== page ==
I'm specifying a SA5230 Op Amp from ON Semi. I've also had success with Texas Instrument OPA177.

The photodiode is Osram SFH 203 P.

The LED is Everlight EL-IR204-A, peak wavelength at 940nm.

Here's a picture of the breadboarded circuit

I had to make one modification to the Photodiode, it needs to be shielded from ambient light, which generates alot of noise in the signal. Putting some heat shrink tubing around it worked great. If you plug this circuit into an O-scope, or some basic visualization software, you might get a waveform that looks like this:

Vertical height of the red line represents voltage. Horizontal axis is Time. The waveform here is usable, but as you can see, the pulse signal is distorted by even small movements. Also any misalignment or movement of the IR LED will muddy up the signal. It's hard enough to get this clear of a signal, even if you don't know anything about Low Pass filters and Op Amps. Once you get this far, having to overcome the challenge of building the circuit into an ergonomic and robust form pulls designers further away from getting to the fun part of building their cool project. Designers and hackers who want to use heartbeats end up spending too much time building sketchy work-arounds for the problems with this bulky hardware. Most of the time this will kill the project before it gets very far, and finished projects are clunky, hard to set up, not really repeatable, and look more like science demonstrations than anything else.

We wanted to make a Pulse Sensor that is small enough to be worn comfortably in many configurations, and immune to signal noise generated by moving around, or changes in ambient lighting conditions. In our search for the right components, we found a super small integrated circuit that has an on-board photodiode and op amp circuit combined. The super smallness means that we can maintain close, steady contact with the skin. This shields the sensor from changes in ambient light and makes noise from moving around minimal at most. Here is an example of our Pulse Sensor in action.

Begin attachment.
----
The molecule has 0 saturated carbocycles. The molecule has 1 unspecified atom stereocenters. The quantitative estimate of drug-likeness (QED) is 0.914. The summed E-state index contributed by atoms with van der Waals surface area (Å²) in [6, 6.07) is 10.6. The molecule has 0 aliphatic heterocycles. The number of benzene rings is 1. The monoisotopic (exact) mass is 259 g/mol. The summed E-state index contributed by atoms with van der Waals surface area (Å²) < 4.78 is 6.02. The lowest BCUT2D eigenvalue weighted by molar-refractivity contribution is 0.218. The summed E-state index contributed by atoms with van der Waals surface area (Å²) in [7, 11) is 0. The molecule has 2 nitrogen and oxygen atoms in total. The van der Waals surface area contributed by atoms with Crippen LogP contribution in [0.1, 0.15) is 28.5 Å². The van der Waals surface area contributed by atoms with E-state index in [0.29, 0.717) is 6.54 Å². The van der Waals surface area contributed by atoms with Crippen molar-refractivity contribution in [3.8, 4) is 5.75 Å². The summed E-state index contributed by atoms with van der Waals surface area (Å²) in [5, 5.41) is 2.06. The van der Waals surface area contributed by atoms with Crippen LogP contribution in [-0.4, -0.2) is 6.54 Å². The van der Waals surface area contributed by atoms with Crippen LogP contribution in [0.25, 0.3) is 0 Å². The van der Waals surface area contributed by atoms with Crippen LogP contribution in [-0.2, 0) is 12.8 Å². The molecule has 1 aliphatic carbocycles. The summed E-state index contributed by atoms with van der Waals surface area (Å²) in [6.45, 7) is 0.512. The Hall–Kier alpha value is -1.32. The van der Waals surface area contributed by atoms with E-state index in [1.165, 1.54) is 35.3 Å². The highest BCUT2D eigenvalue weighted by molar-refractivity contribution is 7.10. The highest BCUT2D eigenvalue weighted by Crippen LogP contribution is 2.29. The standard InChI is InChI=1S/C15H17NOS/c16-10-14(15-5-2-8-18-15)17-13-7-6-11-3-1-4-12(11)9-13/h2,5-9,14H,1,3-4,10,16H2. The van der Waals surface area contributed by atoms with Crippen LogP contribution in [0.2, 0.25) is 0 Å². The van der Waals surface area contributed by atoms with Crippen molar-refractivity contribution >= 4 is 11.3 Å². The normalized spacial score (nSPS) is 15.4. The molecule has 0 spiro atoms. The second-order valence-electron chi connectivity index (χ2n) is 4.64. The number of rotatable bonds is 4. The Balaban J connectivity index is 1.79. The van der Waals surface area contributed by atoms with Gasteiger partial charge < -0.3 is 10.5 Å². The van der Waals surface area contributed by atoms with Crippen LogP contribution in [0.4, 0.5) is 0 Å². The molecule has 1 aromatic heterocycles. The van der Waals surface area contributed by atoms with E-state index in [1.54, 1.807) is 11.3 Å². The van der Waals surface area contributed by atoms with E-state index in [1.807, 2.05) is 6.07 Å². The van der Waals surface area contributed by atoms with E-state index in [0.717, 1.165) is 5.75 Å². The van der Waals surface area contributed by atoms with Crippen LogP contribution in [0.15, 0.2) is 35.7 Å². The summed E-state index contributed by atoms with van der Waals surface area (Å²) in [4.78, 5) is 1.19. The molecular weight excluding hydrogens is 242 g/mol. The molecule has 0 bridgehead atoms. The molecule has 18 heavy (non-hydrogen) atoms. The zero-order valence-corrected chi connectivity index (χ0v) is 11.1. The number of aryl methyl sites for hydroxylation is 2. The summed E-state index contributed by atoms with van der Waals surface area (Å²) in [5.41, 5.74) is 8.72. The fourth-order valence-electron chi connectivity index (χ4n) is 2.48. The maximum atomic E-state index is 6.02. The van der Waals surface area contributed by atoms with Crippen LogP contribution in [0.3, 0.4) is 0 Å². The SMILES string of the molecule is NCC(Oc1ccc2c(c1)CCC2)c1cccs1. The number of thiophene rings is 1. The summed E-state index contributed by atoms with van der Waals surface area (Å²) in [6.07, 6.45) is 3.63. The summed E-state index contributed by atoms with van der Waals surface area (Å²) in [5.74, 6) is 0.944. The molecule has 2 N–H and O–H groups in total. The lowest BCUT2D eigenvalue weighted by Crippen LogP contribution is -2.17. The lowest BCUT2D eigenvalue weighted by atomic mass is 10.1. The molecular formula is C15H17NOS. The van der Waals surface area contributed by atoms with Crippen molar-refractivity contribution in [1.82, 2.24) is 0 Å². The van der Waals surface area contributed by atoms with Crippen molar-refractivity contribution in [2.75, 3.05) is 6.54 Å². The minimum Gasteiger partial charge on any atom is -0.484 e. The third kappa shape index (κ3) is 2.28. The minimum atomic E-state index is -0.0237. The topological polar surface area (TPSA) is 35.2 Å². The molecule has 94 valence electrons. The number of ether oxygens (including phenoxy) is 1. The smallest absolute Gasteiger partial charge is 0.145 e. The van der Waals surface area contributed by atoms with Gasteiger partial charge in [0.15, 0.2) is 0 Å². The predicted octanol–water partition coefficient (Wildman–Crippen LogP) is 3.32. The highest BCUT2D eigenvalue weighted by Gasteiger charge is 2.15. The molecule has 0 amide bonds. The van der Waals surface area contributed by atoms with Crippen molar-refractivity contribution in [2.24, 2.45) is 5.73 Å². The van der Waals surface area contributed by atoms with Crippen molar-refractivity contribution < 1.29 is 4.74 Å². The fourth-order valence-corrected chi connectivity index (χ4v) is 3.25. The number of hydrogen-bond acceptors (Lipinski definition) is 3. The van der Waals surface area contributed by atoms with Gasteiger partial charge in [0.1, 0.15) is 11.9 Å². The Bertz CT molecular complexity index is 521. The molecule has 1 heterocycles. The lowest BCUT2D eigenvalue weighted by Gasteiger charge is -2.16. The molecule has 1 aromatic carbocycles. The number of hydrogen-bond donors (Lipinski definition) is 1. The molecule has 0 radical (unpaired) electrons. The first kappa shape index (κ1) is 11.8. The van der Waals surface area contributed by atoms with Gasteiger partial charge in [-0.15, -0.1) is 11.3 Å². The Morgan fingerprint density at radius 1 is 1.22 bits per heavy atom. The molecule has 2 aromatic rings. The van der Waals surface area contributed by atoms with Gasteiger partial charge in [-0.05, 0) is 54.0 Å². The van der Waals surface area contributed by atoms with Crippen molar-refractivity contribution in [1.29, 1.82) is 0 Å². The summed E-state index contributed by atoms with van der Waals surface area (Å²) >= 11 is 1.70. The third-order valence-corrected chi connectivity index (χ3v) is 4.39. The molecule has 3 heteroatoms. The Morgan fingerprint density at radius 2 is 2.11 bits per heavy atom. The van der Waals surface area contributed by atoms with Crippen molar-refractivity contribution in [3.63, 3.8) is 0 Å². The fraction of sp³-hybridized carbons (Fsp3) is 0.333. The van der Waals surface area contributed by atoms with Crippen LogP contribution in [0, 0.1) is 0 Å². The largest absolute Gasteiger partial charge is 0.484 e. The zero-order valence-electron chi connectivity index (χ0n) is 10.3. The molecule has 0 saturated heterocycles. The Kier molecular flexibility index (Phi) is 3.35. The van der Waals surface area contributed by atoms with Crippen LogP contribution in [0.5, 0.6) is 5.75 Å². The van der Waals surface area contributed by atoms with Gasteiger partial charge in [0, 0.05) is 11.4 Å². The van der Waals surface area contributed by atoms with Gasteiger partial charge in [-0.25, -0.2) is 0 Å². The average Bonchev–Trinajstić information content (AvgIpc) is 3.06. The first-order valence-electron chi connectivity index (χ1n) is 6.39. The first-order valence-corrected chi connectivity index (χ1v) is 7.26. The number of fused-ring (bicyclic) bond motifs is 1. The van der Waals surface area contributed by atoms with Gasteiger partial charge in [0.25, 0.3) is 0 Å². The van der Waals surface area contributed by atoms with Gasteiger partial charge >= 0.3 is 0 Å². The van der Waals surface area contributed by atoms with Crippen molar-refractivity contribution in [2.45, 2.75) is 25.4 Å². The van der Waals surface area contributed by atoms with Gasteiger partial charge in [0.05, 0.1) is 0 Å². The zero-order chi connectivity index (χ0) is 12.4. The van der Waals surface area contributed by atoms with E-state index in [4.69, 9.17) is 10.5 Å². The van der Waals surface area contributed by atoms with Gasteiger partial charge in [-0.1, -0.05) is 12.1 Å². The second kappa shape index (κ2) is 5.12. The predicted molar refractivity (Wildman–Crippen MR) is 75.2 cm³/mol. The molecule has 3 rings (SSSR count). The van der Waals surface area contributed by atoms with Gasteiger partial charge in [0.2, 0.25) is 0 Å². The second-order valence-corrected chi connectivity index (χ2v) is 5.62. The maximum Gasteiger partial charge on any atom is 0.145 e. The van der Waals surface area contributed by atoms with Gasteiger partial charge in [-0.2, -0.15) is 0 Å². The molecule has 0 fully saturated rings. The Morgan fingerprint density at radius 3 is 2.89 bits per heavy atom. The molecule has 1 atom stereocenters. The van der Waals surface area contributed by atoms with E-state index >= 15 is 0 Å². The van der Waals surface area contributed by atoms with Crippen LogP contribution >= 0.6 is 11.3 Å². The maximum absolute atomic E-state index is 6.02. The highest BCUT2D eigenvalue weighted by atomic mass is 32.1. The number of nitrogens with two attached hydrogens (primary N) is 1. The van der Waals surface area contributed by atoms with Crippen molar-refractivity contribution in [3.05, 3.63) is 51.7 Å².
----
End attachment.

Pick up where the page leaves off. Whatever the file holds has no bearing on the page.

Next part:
[youtube http://www.youtube.com/watch?v=mEXJyhBvgG8?hl=en&fs=1]

We made our Pulse Sensor small and easy to connect to Arduino so that you don't have to spend all your time tweaking hardware and can get down to the fun part of building your project. If you like our Pulse Sensor, please support it and become a backer at Kickstarter today!

Our plan is to open source the hardware design, and we will do a Full Monty on the Pulse Sensor here in the near future. Stay tuned!


We are starting our Kickstarter campaign today. Watch our video and help us fund the project!  Thanks!


January 30, 2012


"Pulse Sensor" is a well-designed plug-and-play heart-rate sensor for Arduino. It can be used by students, artists, athletes, makers, and game & mobile developers who want to easily incorporate live heart-rate data into their projects. After a few months of testing a gaggle of techniques, we developed what we think is an innovative pulse sensor. Our prototype (and accompanying code) plugs right into Arduino and easily clips onto a fingertip or earlobe. It's super small too, button-sized with holes, so can be sewn into a garment as well.  We'd like to manufacturer the actual pulse sensor, making it low-cost, and accessible for students, artists, and developers to use in their projects. It also includes software for graphing BPM on screen.  Included software also makes it easy to export live BPM data feed to software (or web app) of  choice.